As I was helping Keegan think through the structure for the Faculty Learning Community, we kept getting hung up on how much effort would go into setting up their site via OU Create. Do we have to spend one out of six meetings just getting setup? To get a group of around 10 faculty usually takes Keegan and I roughly an hour and half, meaning it would be a full session. Login. Pick a domain name. Introduce CPanel. Install WordPress. Create new login credentials. Explain how these are different and disconnected from your OU Create login. THEN setup up the iPad app to run self-hosted WordPress site with said credentials. For this specific faculty learning community focused around tablet app-based tools (WordPress, Canva, YouTube), owning your own space wasn’t an objective, and thus this process felt taxing at best.

So I made a suggestion for Keegan. Let’s nix OU Create for just this once and have them simply sign up for In the event someone wants a full domain, we’ll be glad to show them how to migrate to OU Create so they can have the opportunity to setup multiple WordPress sites. But, for this purpose, the subject is blogging, not sites or portfolios or online presence anyhow.

And if you’ve played with the WordPress iPad app, Calypso will feel very familiar. In fact, minus a little bit more control over themes, it’s nearly identical to the end user.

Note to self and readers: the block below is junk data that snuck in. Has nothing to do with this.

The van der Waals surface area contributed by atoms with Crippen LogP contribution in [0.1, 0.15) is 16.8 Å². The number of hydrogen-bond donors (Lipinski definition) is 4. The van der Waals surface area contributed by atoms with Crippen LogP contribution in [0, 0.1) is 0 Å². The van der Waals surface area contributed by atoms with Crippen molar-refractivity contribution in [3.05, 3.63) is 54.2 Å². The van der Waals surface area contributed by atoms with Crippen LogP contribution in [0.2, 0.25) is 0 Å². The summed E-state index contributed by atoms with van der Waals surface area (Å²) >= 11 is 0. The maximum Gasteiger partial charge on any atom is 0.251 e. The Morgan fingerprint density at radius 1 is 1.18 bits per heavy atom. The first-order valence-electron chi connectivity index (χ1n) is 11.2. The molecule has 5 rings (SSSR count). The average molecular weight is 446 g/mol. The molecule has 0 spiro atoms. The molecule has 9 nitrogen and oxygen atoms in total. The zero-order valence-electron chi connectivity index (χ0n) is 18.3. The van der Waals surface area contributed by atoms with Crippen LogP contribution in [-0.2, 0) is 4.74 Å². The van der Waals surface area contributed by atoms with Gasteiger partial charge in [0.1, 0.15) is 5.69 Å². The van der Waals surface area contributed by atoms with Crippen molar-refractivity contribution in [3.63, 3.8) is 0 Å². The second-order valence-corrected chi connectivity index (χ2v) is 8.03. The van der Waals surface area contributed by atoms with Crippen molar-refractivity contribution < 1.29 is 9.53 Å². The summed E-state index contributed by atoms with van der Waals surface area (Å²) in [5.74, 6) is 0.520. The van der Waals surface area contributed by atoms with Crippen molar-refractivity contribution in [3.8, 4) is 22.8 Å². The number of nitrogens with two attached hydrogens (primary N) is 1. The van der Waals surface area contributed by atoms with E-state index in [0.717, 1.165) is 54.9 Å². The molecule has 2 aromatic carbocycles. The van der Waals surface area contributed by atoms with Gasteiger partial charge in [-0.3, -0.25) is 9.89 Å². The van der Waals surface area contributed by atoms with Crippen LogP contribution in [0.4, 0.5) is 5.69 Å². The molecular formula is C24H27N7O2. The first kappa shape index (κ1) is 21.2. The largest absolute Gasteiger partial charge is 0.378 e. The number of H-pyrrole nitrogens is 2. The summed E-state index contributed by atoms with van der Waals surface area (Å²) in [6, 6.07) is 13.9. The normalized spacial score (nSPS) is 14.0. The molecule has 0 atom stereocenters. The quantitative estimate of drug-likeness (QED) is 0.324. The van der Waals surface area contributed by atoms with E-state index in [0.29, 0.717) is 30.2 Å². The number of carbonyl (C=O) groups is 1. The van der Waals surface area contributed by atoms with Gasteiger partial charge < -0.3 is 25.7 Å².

So what’s the big deal with Calypso? I would say it lies more in what WordPress is saying about where they are headed rather than the product itself since we’ve had some form of Calypso for awhile. In some respects, it’s a compromise. First, it’s javascript based. I’m going to get a little bit technical so apologies. The recent history of web coders goes something like this: Everybody used to really get along. PHP worked well on servers and JS played well with the browser. The two needed each other. Until some smart kid comes around and figures out you can use JS on the server side (Node.js) and all the sudden you don’t need PHP to build server stacks. Thus, the Montagues begin to fight with the Capulets and the war between each other continues to happen to this day.

To some degree it’s like the old Microsoft versus Apple computers. It can be argued that one is newer and hipper, but it can also be argued that one is the stable workhorse. Nevertheless, folks are predicting that more and more web developers will continue to move over to the Node.js framework.

So here’s my theory. Ok, so let’s assume PHP is on its way out and you’re WordPress. Do you get rid of PHP and go with JS? Of course not. Why? Well, your application powers 25% of the web and it’s mostly running on LAMP based servers (The P stands for PHP). While it’s not impossible to running something like Node.js on a LAMP server stack, it’s certainly neither easy nor out-of-the-box to most folks on shared hosting. And WordPress is about ease of use as much as anything else.